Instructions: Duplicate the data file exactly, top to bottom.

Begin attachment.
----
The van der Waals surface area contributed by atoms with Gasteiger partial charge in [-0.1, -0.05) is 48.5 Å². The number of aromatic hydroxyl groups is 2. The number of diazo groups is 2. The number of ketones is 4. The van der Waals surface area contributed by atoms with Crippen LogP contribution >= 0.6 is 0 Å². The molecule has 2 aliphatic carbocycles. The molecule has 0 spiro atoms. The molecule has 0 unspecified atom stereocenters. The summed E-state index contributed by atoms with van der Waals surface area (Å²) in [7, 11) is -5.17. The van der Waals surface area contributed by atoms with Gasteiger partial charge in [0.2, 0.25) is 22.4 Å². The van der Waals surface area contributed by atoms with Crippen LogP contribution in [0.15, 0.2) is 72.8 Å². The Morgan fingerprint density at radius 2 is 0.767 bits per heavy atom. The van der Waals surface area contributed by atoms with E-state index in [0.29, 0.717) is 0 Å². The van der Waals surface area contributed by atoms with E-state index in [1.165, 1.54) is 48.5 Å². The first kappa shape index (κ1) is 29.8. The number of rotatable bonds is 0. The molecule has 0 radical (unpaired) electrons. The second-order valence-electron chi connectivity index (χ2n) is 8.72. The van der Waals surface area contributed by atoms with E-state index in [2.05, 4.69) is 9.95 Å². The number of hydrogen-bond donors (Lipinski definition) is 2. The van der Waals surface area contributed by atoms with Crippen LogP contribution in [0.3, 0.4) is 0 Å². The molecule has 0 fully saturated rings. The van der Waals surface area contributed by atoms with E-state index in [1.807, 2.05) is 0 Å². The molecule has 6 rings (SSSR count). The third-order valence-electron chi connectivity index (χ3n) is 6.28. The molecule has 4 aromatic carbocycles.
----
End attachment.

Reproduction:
The van der Waals surface area contributed by atoms with Gasteiger partial charge in [-0.1, -0.05) is 48.5 Å². The number of aromatic hydroxyl groups is 2. The number of diazo groups is 2. The number of ketones is 4. The van der Waals surface area contributed by atoms with Crippen LogP contribution >= 0.6 is 0 Å². The molecule has 2 aliphatic carbocycles. The molecule has 0 spiro atoms. The molecule has 0 unspecified atom stereocenters. The summed E-state index contributed by atoms with van der Waals surface area (Å²) in [7, 11) is -5.17. The van der Waals surface area contributed by atoms with Gasteiger partial charge in [0.2, 0.25) is 22.4 Å². The van der Waals surface area contributed by atoms with Crippen LogP contribution in [0.15, 0.2) is 72.8 Å². The Morgan fingerprint density at radius 2 is 0.767 bits per heavy atom. The van der Waals surface area contributed by atoms with E-state index in [0.29, 0.717) is 0 Å². The van der Waals surface area contributed by atoms with E-state index in [1.165, 1.54) is 48.5 Å². The first kappa shape index (κ1) is 29.8. The number of rotatable bonds is 0. The molecule has 0 radical (unpaired) electrons. The second-order valence-electron chi connectivity index (χ2n) is 8.72. The van der Waals surface area contributed by atoms with E-state index in [2.05, 4.69) is 9.95 Å². The number of hydrogen-bond donors (Lipinski definition) is 2. The van der Waals surface area contributed by atoms with Crippen LogP contribution in [0.3, 0.4) is 0 Å². The molecule has 0 fully saturated rings. The van der Waals surface area contributed by atoms with E-state index in [1.807, 2.05) is 0 Å². The molecule has 6 rings (SSSR count). The third-order valence-electron chi connectivity index (χ3n) is 6.28. The molecule has 4 aromatic carbocycles.